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Humbug Narratives

The opinions expressed by columnists are their own and do not necessarily represent the views of Townhall.com.

WASHINGTON -- Will Rogers, the late American humorist and corn-pone philosopher, once said, "All I know is what I read in the papers." That statement earned him a place in Bartletts's Familiar Quotations. Were he alive today it would most likely be inviting widespread derision. Today's newspapers abound with bogus stories. Most of us only know of the stories that are soon exposed. Doubtless there are many more. For instance, news stories of GDP growth or inflation rates usually have to be revised but they are taken at face value when they first appear.


Are there any newspaper readers in America who do not know about the humbug of Rolling Stone's story about alleged rape at the University of Virginia? The story was based solely on the word of the alleged victim without any further sourcing. Now University officials and local police have yet to find a trace of the seven alleged rapists. The fraternity at which the alleged rape took place has no record of a party having taken place there -- two years ago, as it happens! And one more thing, it appears three of the victim's original supporters now think they were given a bogus email address. They are beginning to doubt her elaborate story, which features no witnesses other than her.

Yet some would-be journalist working at the University of Virginia's college paper, The Daily Cavalier, has notified Politico that "to let the fact-checking define the narrative would be a huge mistake." The University apparently agrees. Denied the benefit of evidence to substantiate the victim's claim of rape, the University is going ahead with its sanctions against the whole Greek system on campus -- including the sororities. So, at this point, there was no rape at UVA, though the university officials are still in a lather about sexual assaults on campus.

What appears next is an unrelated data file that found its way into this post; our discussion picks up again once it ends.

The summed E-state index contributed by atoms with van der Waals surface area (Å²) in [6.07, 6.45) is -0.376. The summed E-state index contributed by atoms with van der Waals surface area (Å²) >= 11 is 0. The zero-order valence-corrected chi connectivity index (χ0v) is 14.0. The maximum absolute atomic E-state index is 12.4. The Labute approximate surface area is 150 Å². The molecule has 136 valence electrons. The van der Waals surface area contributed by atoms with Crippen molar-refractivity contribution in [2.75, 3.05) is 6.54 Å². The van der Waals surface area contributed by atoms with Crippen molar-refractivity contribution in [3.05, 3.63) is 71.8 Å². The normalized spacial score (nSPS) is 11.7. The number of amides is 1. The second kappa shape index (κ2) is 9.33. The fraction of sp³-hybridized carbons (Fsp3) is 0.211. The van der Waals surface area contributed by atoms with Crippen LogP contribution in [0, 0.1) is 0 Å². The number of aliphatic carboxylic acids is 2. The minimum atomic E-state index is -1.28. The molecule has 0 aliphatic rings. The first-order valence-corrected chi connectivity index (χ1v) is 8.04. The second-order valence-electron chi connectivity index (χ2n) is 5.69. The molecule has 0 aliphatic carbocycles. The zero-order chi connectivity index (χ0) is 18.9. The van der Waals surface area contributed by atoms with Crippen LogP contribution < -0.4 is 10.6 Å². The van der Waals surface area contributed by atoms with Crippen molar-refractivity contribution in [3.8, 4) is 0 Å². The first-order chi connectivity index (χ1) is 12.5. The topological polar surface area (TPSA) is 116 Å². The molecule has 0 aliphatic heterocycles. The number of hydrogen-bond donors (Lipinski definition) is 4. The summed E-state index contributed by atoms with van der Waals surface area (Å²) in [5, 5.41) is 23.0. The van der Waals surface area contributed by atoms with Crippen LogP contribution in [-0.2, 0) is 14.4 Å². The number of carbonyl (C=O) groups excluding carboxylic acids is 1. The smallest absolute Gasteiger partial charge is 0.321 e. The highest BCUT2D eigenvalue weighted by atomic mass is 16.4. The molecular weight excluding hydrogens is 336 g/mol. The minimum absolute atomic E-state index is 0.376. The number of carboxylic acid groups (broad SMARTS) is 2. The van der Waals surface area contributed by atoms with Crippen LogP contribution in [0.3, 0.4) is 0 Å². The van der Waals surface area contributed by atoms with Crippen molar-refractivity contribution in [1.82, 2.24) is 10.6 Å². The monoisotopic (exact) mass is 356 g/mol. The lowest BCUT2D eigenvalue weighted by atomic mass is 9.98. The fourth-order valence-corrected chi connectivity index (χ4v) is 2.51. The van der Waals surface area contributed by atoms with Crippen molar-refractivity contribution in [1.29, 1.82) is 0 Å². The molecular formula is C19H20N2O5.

Now there is another bogus story appearing in another New York publication, New York magazine. Over the weekend, a high school student from Queens, who claimed to have made some $72 million trading in stocks during his lunch break, said he had made the entire story up. The student, Mohammed Islam, 17, and his sidekick, Damir Tulemaganbetov, the "son of a Kazakh oligarch," informed the New York Observer that Islam had pulled a fast one on New York magazine in its "Reasons to Love New York" issue. The magazine assured readers that it was "looking into it [the hoax] further and will update accordingly." It even claimed that its reporter had seen Islam's bank statements "that showed he is worth eight figures." Alas, a spokesman for these fun-loving kids said there were no bank statements and the "fact-checking [by New York] ... could have been more stringent." Perhaps New York's reporter, Jessica Pressler, was looking at Islam's laundry lists. At any rate she will not be at New York long. She is moving on to Bloomberg News, to its investigative unit!

Which brings me to my favorite bogus story of recent days, one that made the front page of the New York Times, and that really warmed the heart of my wife and of our Labrador retriever. In the Times the story ran under the headline "Dogs in Heaven? Pope Francis Leaves Pearly Gates Open." The story that originated in Italy's Corriere della Sera and quickly traveled around the world claimed that Pope Francis, while attempting to console a grieving young boy who had lost his pet, asserted that heaven is open to pets. Naturally, the Times reported this theological bombshell while needling conservative people of faith about how the pope "has given hope to gays, unmarried couples and advocates of the Big Bang theory." There were other digs at "conservative theologians" and there were claims that the pope's remarks were a "repudiation of conservative Roman Catholic theology that says that animals cannot go to heaven because they have no souls." The news story said nothing about my Labrador retriever's lack of the faculty of free will (to make moral judgments) or her very limited sense of right and wrong, two issues that would certainly matter to the pope.


Thus, people with a love of animals and a moral heft were not surprised the other day when it was reported that the story was completely untrue. Pope Francis never made the idiotic statement and there was no grief-stricken boy. The news story was based on a misreading of the pope's general audience at the Vatican Nov. 26. Yet the Reverend Ciro Benedettini, a Vatican spokesman, did have a helpful bit of information for journalists. He said, "There is a fundamental rule in journalism. That is double-checking, and in this case it was not done." Nor was it done at New York magazine or at Rolling Stone, and, apparently, it will not be done at the University of Virginia's campus newspaper. Thus we can anticipate more amusements from American journalists in the years to come.

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